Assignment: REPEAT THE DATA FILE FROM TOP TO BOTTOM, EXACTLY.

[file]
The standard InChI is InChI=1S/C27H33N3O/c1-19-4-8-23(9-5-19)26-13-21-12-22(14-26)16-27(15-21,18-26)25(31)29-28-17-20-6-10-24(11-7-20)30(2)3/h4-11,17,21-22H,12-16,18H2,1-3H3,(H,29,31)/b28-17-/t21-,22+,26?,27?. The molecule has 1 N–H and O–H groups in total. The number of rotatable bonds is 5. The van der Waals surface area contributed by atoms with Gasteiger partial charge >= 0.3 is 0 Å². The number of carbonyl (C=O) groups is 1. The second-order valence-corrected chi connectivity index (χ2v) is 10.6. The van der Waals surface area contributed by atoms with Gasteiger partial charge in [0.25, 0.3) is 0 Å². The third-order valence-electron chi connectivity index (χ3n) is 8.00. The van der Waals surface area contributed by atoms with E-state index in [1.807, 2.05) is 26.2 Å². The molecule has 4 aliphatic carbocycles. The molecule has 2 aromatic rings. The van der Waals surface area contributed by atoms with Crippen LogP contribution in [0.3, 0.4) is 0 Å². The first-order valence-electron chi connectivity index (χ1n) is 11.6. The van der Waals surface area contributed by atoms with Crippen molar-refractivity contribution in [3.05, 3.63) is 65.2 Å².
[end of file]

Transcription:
The standard InChI is InChI=1S/C27H33N3O/c1-19-4-8-23(9-5-19)26-13-21-12-22(14-26)16-27(15-21,18-26)25(31)29-28-17-20-6-10-24(11-7-20)30(2)3/h4-11,17,21-22H,12-16,18H2,1-3H3,(H,29,31)/b28-17-/t21-,22+,26?,27?. The molecule has 1 N–H and O–H groups in total. The number of rotatable bonds is 5. The van der Waals surface area contributed by atoms with Gasteiger partial charge >= 0.3 is 0 Å². The number of carbonyl (C=O) groups is 1. The second-order valence-corrected chi connectivity index (χ2v) is 10.6. The van der Waals surface area contributed by atoms with Gasteiger partial charge in [0.25, 0.3) is 0 Å². The third-order valence-electron chi connectivity index (χ3n) is 8.00. The van der Waals surface area contributed by atoms with E-state index in [1.807, 2.05) is 26.2 Å². The molecule has 4 aliphatic carbocycles. The molecule has 2 aromatic rings. The van der Waals surface area contributed by atoms with Crippen LogP contribution in [0.3, 0.4) is 0 Å². The first-order valence-electron chi connectivity index (χ1n) is 11.6. The van der Waals surface area contributed by atoms with Crippen molar-refractivity contribution in [3.05, 3.63) is 65.2 Å².